Smedley: An advocate for SelmaPublished 8:23am Monday, June 16, 2014
July is a big month for Sheryl Smedley, because it marks the 25th anniversary of her time in Selma and the fifth year she has served as the Selma-Dallas County Chamber of Commerce’s executive director.
She remembers the exact date she moved to Selma, following her husband John as his career maneuvered him to the Black Belt.
Smedley, who grew up in Florida between the beaches of Daytona and historic St. Augustine, said she had visited Selma before and knew the city had a large historic presence. However, thinking back now, she admits that like most people entering a new town, there was a lot she didn’t know.
“I had visited but not for any length of time,” Smedley said. “I knew about the historic district but I had no idea about the bridge.”
It didn’t take long for that to change.
Smedley worked at First Alabama Bank and People’s Bank for her first two decades in Selma, before taking her current job at the Chamber of Commerce. While working at the banks, she often engaged in small talk with customers who walked in. Many of those conversations revolved around Selma and how the city had so many positive features that the outside world wasn’t aware of.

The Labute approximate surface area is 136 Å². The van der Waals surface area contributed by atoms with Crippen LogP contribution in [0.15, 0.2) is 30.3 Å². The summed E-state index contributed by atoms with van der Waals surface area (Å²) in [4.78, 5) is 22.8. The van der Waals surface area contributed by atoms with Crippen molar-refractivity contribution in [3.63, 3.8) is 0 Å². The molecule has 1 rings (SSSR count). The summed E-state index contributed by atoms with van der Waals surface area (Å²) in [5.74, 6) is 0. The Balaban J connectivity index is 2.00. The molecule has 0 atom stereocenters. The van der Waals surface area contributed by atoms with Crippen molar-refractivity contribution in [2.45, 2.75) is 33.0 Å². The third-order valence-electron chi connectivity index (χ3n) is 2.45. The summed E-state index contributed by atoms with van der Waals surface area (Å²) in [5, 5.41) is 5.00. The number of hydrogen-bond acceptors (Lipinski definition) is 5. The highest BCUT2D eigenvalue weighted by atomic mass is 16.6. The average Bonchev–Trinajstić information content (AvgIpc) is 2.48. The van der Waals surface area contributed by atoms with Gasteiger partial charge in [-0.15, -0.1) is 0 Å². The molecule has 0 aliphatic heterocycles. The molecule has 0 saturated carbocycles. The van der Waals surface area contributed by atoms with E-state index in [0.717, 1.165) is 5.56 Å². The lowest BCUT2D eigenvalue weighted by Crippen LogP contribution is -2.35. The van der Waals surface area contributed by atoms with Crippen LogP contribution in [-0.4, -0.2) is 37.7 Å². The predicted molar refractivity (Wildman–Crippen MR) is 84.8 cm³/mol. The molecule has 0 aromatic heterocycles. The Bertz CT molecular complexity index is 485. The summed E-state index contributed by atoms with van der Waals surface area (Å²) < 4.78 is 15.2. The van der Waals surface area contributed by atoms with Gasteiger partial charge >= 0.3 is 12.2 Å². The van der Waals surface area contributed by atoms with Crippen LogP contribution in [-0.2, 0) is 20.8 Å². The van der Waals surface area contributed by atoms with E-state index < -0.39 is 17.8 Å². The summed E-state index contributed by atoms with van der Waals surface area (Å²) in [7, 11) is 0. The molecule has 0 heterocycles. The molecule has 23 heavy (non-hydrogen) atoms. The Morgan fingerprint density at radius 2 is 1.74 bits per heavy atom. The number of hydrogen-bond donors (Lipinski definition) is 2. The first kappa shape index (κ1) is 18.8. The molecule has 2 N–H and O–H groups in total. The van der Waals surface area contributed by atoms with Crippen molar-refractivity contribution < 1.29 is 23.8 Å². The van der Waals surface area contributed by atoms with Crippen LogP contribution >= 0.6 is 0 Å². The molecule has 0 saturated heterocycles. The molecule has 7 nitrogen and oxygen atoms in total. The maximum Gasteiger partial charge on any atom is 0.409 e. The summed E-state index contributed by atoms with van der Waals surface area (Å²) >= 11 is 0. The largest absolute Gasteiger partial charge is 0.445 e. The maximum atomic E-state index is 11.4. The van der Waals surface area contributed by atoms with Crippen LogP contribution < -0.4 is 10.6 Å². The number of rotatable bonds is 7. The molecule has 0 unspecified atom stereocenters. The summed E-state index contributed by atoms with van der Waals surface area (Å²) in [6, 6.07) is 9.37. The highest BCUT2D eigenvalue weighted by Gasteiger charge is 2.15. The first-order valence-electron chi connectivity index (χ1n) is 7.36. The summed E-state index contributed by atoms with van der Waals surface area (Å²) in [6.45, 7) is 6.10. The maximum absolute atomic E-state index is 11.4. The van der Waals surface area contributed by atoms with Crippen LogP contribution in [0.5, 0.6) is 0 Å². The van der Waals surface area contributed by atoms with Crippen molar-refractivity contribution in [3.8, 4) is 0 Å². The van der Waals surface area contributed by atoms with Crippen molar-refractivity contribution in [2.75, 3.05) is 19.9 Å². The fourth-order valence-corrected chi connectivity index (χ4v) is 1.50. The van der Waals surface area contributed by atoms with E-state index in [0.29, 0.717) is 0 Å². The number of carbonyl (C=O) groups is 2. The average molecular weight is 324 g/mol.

“I used to be over there on that other corner,” Smedley said, looking through the window and flashing back to her past. “People would come in and say ‘We have so much here, how can we market it, how can we get these buses here, how can we get more people in here?’”
Now that she has transitioned jobs and leads the city’s historic chamber, Smedley gets to ponder those questions daily as she helps lead Selma into the future.
“What I’ve learned is we don’t promote ourselves within,” Smedley said. “We all need to be ambassadors for our community, both young at heart and wise at heart. We all need to step back and see it really is a great place to live at the end of the day.”
Smedley grew up loving to look at historic homes and she has always had a knack for interior design, and Selma provides plenty of opportunity to enjoy older buildings.
“I studied interior design for two years down in Florida, learning the different types of architecture and all of that is here so I guess that’s what the attraction is here,” Smedley said.
One day, Smedley said she would love to buy an old home and restore it, but right now she’s content on helping Selma grow towards its future.